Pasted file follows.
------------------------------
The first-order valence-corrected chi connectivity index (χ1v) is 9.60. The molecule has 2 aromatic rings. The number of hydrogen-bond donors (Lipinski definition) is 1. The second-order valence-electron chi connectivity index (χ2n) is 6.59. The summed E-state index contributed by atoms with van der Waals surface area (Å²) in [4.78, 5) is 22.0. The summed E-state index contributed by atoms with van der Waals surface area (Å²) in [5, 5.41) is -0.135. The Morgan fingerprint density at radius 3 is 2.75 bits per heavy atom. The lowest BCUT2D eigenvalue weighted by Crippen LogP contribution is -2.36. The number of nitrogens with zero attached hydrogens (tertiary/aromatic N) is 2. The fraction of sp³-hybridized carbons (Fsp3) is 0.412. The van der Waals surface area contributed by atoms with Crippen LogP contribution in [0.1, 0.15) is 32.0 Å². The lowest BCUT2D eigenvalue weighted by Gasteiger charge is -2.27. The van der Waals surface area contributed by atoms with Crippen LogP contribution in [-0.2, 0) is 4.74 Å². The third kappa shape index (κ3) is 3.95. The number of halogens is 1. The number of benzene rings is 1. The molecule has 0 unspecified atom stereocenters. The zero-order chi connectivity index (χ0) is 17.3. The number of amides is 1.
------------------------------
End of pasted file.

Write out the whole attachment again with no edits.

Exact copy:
The first-order valence-corrected chi connectivity index (χ1v) is 9.60. The molecule has 2 aromatic rings. The number of hydrogen-bond donors (Lipinski definition) is 1. The second-order valence-electron chi connectivity index (χ2n) is 6.59. The summed E-state index contributed by atoms with van der Waals surface area (Å²) in [4.78, 5) is 22.0. The summed E-state index contributed by atoms with van der Waals surface area (Å²) in [5, 5.41) is -0.135. The Morgan fingerprint density at radius 3 is 2.75 bits per heavy atom. The lowest BCUT2D eigenvalue weighted by Crippen LogP contribution is -2.36. The number of nitrogens with zero attached hydrogens (tertiary/aromatic N) is 2. The fraction of sp³-hybridized carbons (Fsp3) is 0.412. The van der Waals surface area contributed by atoms with Crippen LogP contribution in [0.1, 0.15) is 32.0 Å². The lowest BCUT2D eigenvalue weighted by Gasteiger charge is -2.27. The van der Waals surface area contributed by atoms with Crippen LogP contribution in [-0.2, 0) is 4.74 Å². The third kappa shape index (κ3) is 3.95. The number of halogens is 1. The number of benzene rings is 1. The molecule has 0 unspecified atom stereocenters. The zero-order chi connectivity index (χ0) is 17.3. The number of amides is 1.